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Type 1 diabetes is a chronic disease with no known cause, although the medical community agrees that there are genetic and environmental components, and no cure. There are many myths surrounding the cause of diabetes, but rest assured that eating too much sugar during your pregnancy did not cause this condition in your infant child.
Diabetes is a classic autoimmune disease where the body attacks the beta cells in the pancreas responsible for producing the hormone called insulin. Without insulin, the body cannot utilize glucose in the bloodstream critical to providing food to the brain and fuel to the body's cells and organs.
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Roughly five percent of the 23.6 million people diagnosed with diabetes suffer from type 1. Although some people receive their diagnosis as adults, the majority are children and adolescents. Less than 10 percent diagnosed are under the age of five. Type 1 diabetes diagnosed in infancy is even less common, occurring in less than one percent of diabetics.
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Signs and Symptoms
Type 1 diabetes diagnosed in infancy is uncommon in part because your child is unable to verbalize how she is feeling. Even when you do notice that something might be wrong, the symptoms of diabetes mimic many other childhood disorders. Signs to watch for include:
- Extreme hunger and/or thirst
- Overly wet diapers or needing frequent changes
- Lethargy or fatigue
- Weight loss or not gaining the proper amount of weight
- Genital yeast infection in female infants
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If you suspect type 1 diabetes is the cause of your baby's symptoms, consult your pediatrician as soon as possible. A preliminary diagnosis can be made through a simple blood test that consists of a single finger prick and a test to check your child's urine for the presence of ketones. If the results come back positive, the doctor will most likely admit your baby to the hospital immediately for acute care. If the diagnosis from the finger prick is borderline, your pediatrician may order a follow-up blood test called a fasting plasma glucose test which will give a definitive diagnosis.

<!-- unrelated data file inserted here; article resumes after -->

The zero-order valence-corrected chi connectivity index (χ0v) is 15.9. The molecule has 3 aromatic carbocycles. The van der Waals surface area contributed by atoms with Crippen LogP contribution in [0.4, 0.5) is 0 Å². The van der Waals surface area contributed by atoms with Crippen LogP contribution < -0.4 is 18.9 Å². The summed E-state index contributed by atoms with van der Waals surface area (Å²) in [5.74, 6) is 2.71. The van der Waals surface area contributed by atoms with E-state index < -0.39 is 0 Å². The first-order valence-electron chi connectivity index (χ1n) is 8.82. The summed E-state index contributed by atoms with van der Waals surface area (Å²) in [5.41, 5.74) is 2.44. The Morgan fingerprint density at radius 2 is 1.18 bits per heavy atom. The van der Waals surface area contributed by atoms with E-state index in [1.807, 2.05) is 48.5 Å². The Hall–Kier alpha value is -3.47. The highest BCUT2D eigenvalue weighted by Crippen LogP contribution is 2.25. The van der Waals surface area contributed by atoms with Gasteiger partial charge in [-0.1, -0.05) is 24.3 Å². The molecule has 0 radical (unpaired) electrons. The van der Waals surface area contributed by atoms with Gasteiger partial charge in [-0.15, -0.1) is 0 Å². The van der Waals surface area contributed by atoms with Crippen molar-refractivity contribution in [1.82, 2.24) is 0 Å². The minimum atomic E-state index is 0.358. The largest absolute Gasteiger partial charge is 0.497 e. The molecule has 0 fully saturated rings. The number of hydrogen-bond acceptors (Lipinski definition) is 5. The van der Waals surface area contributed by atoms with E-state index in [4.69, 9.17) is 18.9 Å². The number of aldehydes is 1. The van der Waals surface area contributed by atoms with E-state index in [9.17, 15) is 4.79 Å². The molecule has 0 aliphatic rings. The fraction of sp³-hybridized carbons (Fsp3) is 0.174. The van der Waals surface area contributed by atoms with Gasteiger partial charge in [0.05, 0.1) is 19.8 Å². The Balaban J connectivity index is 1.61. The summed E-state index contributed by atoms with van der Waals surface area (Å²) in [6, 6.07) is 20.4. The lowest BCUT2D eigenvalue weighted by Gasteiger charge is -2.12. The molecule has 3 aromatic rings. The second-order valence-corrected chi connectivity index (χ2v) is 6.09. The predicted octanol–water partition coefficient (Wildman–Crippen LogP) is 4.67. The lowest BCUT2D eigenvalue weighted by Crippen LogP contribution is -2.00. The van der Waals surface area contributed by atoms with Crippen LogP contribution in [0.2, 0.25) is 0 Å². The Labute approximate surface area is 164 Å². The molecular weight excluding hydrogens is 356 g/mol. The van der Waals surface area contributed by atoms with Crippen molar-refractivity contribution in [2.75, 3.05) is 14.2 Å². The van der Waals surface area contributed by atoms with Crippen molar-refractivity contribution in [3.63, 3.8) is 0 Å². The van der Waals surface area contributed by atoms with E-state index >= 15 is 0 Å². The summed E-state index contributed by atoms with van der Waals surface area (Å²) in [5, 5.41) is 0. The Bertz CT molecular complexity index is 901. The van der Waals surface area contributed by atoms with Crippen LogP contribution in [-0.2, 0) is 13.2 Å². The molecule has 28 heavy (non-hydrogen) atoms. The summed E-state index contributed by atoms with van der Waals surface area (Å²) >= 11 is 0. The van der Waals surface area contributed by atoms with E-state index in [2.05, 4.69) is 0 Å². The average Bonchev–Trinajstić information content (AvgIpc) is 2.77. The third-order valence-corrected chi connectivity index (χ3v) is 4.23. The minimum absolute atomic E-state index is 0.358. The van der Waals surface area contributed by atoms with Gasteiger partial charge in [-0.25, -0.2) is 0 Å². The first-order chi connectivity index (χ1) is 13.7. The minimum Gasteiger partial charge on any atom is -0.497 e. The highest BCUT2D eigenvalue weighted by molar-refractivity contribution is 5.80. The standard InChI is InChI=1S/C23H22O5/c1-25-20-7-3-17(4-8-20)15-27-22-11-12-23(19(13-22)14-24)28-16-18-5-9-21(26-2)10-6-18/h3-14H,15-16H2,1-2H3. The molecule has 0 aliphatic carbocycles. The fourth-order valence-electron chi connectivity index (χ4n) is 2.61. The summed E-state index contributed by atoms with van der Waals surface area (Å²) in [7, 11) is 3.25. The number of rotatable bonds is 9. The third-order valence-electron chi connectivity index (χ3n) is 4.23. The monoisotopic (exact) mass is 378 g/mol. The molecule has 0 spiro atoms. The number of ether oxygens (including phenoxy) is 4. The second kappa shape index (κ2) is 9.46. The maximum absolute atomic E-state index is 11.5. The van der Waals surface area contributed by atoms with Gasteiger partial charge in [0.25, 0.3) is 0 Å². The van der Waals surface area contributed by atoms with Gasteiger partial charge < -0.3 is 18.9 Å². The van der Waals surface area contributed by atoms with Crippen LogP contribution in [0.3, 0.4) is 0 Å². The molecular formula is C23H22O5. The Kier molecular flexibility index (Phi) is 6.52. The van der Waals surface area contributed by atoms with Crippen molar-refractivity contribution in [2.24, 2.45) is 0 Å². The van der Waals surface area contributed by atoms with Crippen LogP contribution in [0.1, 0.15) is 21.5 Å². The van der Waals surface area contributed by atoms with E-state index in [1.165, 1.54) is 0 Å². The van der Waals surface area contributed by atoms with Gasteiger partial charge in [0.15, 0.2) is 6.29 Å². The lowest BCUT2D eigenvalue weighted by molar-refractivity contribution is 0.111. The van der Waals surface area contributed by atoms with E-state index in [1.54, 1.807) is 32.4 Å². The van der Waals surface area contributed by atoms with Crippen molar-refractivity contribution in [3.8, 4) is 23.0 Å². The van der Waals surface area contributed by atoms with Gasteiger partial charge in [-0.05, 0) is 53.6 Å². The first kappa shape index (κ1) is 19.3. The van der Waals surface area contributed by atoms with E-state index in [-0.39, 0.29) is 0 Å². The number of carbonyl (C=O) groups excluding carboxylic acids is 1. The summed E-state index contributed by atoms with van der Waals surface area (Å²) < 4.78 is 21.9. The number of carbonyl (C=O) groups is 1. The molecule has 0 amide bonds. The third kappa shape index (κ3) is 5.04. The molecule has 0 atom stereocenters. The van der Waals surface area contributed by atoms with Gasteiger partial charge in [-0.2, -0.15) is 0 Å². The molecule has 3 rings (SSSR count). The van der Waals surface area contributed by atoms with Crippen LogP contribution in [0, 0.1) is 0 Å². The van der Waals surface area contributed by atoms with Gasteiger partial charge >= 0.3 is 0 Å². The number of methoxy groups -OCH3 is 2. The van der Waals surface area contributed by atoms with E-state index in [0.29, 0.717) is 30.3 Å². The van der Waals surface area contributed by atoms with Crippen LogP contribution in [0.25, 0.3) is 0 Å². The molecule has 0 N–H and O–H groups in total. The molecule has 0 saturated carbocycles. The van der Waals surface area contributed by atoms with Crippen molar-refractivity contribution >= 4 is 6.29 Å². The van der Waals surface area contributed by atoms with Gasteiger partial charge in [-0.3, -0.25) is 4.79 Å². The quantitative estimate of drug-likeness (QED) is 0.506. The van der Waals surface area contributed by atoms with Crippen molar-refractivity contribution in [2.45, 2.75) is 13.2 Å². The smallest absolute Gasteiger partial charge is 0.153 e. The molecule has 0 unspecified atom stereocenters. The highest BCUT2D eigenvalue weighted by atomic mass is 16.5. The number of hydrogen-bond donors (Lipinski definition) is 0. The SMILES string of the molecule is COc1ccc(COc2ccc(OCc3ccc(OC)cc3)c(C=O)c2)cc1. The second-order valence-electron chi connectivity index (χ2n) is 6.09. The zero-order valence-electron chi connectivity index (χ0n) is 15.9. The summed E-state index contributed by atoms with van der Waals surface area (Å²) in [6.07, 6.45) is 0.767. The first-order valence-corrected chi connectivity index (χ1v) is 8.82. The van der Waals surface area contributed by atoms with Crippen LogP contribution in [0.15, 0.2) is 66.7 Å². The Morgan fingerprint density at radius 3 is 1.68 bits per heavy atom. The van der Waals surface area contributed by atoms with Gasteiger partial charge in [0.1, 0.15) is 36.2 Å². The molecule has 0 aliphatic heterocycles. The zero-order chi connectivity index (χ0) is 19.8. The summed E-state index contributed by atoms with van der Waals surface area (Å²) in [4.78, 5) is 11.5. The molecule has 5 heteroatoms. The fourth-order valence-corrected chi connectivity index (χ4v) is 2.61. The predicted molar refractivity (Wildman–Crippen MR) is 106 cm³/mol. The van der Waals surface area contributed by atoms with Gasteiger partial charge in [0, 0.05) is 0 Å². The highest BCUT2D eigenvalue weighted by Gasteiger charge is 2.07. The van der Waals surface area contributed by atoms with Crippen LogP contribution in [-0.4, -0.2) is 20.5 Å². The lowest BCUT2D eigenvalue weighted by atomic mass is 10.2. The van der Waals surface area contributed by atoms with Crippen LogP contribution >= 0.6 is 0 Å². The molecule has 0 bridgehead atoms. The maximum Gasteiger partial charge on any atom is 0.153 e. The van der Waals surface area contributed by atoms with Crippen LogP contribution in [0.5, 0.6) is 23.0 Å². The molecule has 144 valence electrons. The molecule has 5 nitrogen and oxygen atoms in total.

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A diagnosis of type 1 diabetes in your infant may be difficult for you to come to grips with right away, but keep in mind that the disease is entirely manageable. You will face a few more challenges and hurdles because of your baby's lack of verbal skills, but that will dissipate with time.
Older children and adults manage their diabetes through a combination of monitoring glucose levels, taking insulin injections, consuming a heart-healthy diet and including physical activity into their daily routine. You will take on the task of monitoring your child's glucose levels several times each day and giving them their insulin injections.
Consult a pediatric nutritionist to determine whether breastfeeding is a better option than formula, and what type of diet you should be on if you do decide to nurse.
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Normal blood glucose levels in diabetics range from 70 mg/dl to 110 mg/dl. Hypoglycemia, or low blood sugar, occurs when blood glucose levels dip below 70 mg/dl. Sustained blood glucose levels above 110 mg/dl is considered hyperglycemia.
Episodes of prolonged hyperglycemia cause a variety of complications over time, including heart disease, nerve, eye and kidney damage and blindness. Making sure that your infant maintains stable blood glucose levels through the right balance of nourishment and insulin should help to avoid these complications.
Hypoglycemia, on the other hand, can become a very serious medical condition in a short period of time. When blood sugars are low, the brain becomes starved for food. If not treated quickly, permanent brain damage, seizures, coma or even death can result. Older children and adults with diabetes are able to recognize the warning signs of hypoglycemia and either treat it themselves or let others know what is going on.
Since your baby does not understand the signs of hypoglycemia and cannot verbalize, you should aim to keep his normal blood glucose levels on the higher end of normal in the 110 mg/dl to 120 mg/dl range. If your baby does become hypoglycemic, he may not want to eat -- the one treatment that is sure to alleviate the condition. Keep emergency supplies on hand, including glucose gel and a glucagon. If your child becomes hypoglycemic and will not eat, simply dab some of the glucose gel onto your finger and swab the inside of his cheek with it. The glucose will be quickly absorbed into his body and blood glucose levels should rise.
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This information is for educational purposes only. If you suspect that your child suffers from diabetes, seek professional medical attention immediately.